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#2 - Must Be True, Expansion

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What is wrong with answer choice E? I see how C Is a good fit but also E makes sense because the 3rd paragraph discusses how trade secrets can manifest themselves subconsciously and inconspicuously ( line 37).
Thank you!
Stephanie Turaj
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Hi brcibake!

Thanks for your question! I think you accidentally posted in the wrong thread before :). I have moved this over to the Oct. 2008 #2, which begins, "Given the passage’s content and tone, which one of the following statements...."

The correct answer for this question is A, not C, so let us know if you meant to ask about another question! :)

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Hello, I don't get why A is right. The passage seemed more concerned with employees and their rights, especially to move to a new job, than with corporations. I put D because it seemed right in line with lines 55-59 in that theoretically those physical items would be the easiest to detect, but ultimately it would be fruitless, just like everything else. Any explanation is appreciated, thank you.
Who Ray
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Hi there!

In lines 55-59, the author says that injunctions are ineffective "except" for concrete things, but answer choice D says that it is ineffective even for those concrete things. While this might be an effective rhetorical strategy, it would mean that the author is contradicting themselves, and LSAC assumes people do not do that.

Answer choice A is correct because, according to the author, injunctions are the only recourse a corporation has if an employee begins working for a competitor (line 10-15); however, these injunctions are effective only at protecting concrete pieces of corporate property—nothing else. Therefore, the best option a company has is to keep its employees because once they leave the company cannot keep control of their trade secrets.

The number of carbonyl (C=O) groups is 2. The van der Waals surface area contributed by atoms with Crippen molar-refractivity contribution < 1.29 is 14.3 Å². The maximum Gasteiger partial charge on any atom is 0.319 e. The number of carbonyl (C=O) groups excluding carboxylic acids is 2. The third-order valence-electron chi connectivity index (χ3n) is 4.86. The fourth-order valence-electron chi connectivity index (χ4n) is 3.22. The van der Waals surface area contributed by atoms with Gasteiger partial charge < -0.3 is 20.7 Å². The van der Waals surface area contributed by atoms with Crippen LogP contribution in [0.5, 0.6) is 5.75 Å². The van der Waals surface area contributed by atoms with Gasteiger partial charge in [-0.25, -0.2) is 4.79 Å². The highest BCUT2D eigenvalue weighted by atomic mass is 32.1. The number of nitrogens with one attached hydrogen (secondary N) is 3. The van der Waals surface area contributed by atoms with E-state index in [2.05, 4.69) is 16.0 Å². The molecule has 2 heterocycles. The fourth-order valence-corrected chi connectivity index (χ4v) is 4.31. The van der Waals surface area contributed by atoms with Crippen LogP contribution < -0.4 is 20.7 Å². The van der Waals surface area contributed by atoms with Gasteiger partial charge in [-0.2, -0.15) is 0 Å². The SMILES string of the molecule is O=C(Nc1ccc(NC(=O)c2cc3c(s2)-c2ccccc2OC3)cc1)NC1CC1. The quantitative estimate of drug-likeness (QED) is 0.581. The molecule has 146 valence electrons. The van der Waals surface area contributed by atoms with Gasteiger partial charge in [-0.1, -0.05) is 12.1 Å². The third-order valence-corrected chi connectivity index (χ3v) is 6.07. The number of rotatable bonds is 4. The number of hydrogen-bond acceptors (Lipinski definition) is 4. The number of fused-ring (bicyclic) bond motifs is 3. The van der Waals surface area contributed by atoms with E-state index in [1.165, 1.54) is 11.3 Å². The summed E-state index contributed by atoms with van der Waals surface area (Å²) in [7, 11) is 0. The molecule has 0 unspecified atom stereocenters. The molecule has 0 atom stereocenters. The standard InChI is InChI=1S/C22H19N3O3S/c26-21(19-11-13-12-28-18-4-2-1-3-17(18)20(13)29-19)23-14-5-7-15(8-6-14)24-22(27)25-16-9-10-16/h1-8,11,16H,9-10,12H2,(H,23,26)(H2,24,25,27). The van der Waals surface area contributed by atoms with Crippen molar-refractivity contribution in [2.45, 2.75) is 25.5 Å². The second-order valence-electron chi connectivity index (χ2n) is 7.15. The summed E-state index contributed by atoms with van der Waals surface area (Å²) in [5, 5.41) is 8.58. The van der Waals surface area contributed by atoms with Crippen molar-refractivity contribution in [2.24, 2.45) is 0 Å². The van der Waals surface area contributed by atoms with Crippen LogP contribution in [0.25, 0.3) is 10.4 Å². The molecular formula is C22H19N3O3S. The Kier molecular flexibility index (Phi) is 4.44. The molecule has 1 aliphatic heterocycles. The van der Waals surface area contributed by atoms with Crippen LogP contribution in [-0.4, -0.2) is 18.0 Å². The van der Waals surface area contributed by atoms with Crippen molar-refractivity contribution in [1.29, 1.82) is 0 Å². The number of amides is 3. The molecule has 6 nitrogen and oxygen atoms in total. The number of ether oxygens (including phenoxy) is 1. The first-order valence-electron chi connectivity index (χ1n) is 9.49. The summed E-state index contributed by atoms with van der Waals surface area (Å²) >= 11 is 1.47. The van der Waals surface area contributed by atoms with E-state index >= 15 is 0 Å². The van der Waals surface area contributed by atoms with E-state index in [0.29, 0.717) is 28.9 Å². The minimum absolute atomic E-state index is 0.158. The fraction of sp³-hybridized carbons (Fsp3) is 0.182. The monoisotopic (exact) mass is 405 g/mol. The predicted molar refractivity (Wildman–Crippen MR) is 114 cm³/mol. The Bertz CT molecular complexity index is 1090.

Who Ray
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What was wrong with answer choice E here? I had it narrowed down to A and E, but A felt wrong because it departed from the rest of the passage by recommending an alternate route.

For me, E made sense because the article talked about how the things you learn at a company just become part of you and your experiences. You don't consciously separate them when you've moved on to a new job, so there's no effect.
Brook Miscoski
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Jwheeler, the passage does suggest that psychological barriers are ineffective at preserving trade secrets. However, that is very different from saying that the psychological barriers have zero effect. The passage does suggest a loss of freedom in making employment decisions. The passage also does not argue that the psychological barriers are subtle. Instead, the passage argues that despite best efforts the trade secrets have become part of the employee's way of working. The passage doesn't say anything at all about the vast array of effects that could emanate from psychological barriers.

Also, just sayin', but the author doesn't know jack about what a trade secret is or how companies and courts address the least not as edited by the LSAT geniuses. But of course we must put all that aside. Terrible passage.